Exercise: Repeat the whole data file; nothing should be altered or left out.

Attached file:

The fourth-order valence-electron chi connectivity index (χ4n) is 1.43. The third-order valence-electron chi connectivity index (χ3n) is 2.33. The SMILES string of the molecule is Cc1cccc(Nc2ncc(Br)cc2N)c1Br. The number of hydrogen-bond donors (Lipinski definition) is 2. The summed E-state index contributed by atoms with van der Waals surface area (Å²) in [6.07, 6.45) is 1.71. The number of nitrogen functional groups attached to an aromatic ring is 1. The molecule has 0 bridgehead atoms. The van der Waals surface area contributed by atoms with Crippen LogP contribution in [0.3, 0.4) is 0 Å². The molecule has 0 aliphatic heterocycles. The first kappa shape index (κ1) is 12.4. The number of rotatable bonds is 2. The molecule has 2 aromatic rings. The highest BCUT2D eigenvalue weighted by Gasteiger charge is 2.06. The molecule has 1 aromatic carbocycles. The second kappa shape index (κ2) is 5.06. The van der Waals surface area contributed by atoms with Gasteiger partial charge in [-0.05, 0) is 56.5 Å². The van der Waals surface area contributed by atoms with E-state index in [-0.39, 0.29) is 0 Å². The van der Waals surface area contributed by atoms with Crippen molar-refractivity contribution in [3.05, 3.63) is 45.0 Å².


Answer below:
The fourth-order valence-electron chi connectivity index (χ4n) is 1.43. The third-order valence-electron chi connectivity index (χ3n) is 2.33. The SMILES string of the molecule is Cc1cccc(Nc2ncc(Br)cc2N)c1Br. The number of hydrogen-bond donors (Lipinski definition) is 2. The summed E-state index contributed by atoms with van der Waals surface area (Å²) in [6.07, 6.45) is 1.71. The number of nitrogen functional groups attached to an aromatic ring is 1. The molecule has 0 bridgehead atoms. The van der Waals surface area contributed by atoms with Crippen LogP contribution in [0.3, 0.4) is 0 Å². The molecule has 0 aliphatic heterocycles. The first kappa shape index (κ1) is 12.4. The number of rotatable bonds is 2. The molecule has 2 aromatic rings. The highest BCUT2D eigenvalue weighted by Gasteiger charge is 2.06. The molecule has 1 aromatic carbocycles. The second kappa shape index (κ2) is 5.06. The van der Waals surface area contributed by atoms with Gasteiger partial charge in [-0.05, 0) is 56.5 Å². The van der Waals surface area contributed by atoms with E-state index in [-0.39, 0.29) is 0 Å². The van der Waals surface area contributed by atoms with Crippen molar-refractivity contribution in [3.05, 3.63) is 45.0 Å².